L.A. ‘mystery missile’ may have been errant launch, experts say
Military officials remain stumped about the mysterious projectile spotted in the sky off the Southern California coast, but aerospace experts said it appeared to be an errant missile launch.
Pentagon officials are looking into what they have called an "unexplained contrail" after a KCBS news helicopter shot video late Monday of a luminous point hurtling through the sky followed by a long vapor trail.
Each branch of the military has denied involvement, and the Pentagon has been cryptic about the object and who may have launched it. Despite this, officials said the event was not a threat to national security. They also said it was not a launch by a foreign military.
While rocket launches are a common sight in Southern California, getting proper authorization is a weeks-long process. Authorities that oversee commercial and military launches have denied any knowledge of a scheduled launch.
The Federal Aviation Administration did not approve any commercial space launches around the area Monday, said spokesman Ian Gregor. In addition, the agency did not receive reports of any unusual sightings from pilots who were flying in the area.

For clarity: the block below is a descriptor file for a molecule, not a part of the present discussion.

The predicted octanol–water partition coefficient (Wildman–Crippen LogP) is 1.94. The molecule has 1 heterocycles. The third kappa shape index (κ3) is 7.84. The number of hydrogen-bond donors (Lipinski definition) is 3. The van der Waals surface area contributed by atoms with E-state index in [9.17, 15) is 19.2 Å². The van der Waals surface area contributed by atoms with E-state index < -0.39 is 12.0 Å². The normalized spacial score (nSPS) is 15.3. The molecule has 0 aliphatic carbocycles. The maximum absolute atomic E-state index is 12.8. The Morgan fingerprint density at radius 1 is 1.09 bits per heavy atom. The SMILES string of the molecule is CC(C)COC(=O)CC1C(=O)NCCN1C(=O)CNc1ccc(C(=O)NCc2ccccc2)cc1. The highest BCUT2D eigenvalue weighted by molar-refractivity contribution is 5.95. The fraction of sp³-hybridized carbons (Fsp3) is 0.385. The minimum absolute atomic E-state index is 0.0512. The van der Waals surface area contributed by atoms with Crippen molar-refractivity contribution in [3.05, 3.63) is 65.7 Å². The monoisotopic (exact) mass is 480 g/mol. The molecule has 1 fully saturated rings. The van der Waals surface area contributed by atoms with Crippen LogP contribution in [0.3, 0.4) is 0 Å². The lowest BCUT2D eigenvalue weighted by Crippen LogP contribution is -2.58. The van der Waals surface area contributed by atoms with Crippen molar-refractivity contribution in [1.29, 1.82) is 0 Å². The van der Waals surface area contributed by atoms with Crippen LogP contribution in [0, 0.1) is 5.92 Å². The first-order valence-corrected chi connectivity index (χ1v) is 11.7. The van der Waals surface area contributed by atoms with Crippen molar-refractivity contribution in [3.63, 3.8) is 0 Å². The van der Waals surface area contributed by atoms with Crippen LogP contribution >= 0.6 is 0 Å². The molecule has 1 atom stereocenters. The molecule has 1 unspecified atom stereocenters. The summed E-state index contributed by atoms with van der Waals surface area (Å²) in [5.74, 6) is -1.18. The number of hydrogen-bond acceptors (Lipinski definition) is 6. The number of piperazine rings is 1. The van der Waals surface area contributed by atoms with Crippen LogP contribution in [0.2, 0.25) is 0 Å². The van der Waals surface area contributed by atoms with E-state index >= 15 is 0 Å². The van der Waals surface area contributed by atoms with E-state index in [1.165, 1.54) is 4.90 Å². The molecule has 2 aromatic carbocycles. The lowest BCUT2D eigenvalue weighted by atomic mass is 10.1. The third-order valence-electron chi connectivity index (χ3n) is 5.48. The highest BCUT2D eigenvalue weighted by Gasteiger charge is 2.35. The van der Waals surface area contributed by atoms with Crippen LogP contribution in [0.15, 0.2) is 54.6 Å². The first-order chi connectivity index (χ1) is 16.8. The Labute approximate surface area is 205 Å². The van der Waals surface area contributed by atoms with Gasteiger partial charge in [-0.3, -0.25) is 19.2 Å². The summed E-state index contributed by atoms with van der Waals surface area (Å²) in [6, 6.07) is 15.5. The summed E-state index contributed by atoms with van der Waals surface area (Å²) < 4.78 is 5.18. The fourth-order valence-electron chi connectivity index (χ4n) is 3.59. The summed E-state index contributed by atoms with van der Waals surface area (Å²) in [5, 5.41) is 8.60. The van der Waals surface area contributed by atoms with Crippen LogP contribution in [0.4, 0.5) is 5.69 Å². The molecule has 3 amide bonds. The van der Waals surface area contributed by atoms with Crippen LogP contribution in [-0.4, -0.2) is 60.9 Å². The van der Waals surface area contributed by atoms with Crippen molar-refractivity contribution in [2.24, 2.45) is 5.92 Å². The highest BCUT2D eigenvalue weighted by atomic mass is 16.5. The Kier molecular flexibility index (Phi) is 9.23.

After reports of the event, the agency ran radar replays of a large area west of Los Angeles and did not spot any fast-moving, unidentified targets in that area.
Officials at nearby military bases where rocket launches regularly take place also said they were not involved.
Aerospace experts who reviewed the footage said the size of the plume suggests it was a large military rocket or missile.
"The launch of a rocket that size doesn't belong to any commercial entity without them issuing a press release," said Marco Caceres, analyst with Teal Group Corp., a Fairfax, Va.-based aerospace research firm. "It can't belong to anyone but the military."
The lack of explanation from the Pentagon makes Caceres believe it may have been a mistake -- perhaps a defense exercise launched by accident.
Based on the footage, it is unclear where exactly the missile was coming from, but many analysts believe it originated near Naval Air Station Point Mugu in Ventura County, where missiles and missile defense exercises are regularly carried out.
Officials at the base, however, denied it was their missile.
"It didn't happen here," said Naval Base Ventura County spokeswoman Teri Reid. "There was no firing on the range yesterday."
The military also operates a floating ocean platform and regularly carries out tests at San Nicolas Island, one of the Channel Islands.
Riki Ellison, founder and chairman of the Missile Defense Advocacy Alliance, said it could have been launched from an island off the mainland or a submarine in the Pacific Ocean.
In any case, if this were a planned event, military officials would have known weeks in advance.
"There is a safety routine that the government goes through," Ellison said. "Everything needs to be cleared away. They're not going to take any risks."
-- W.J. Hennigan and Tony Barboza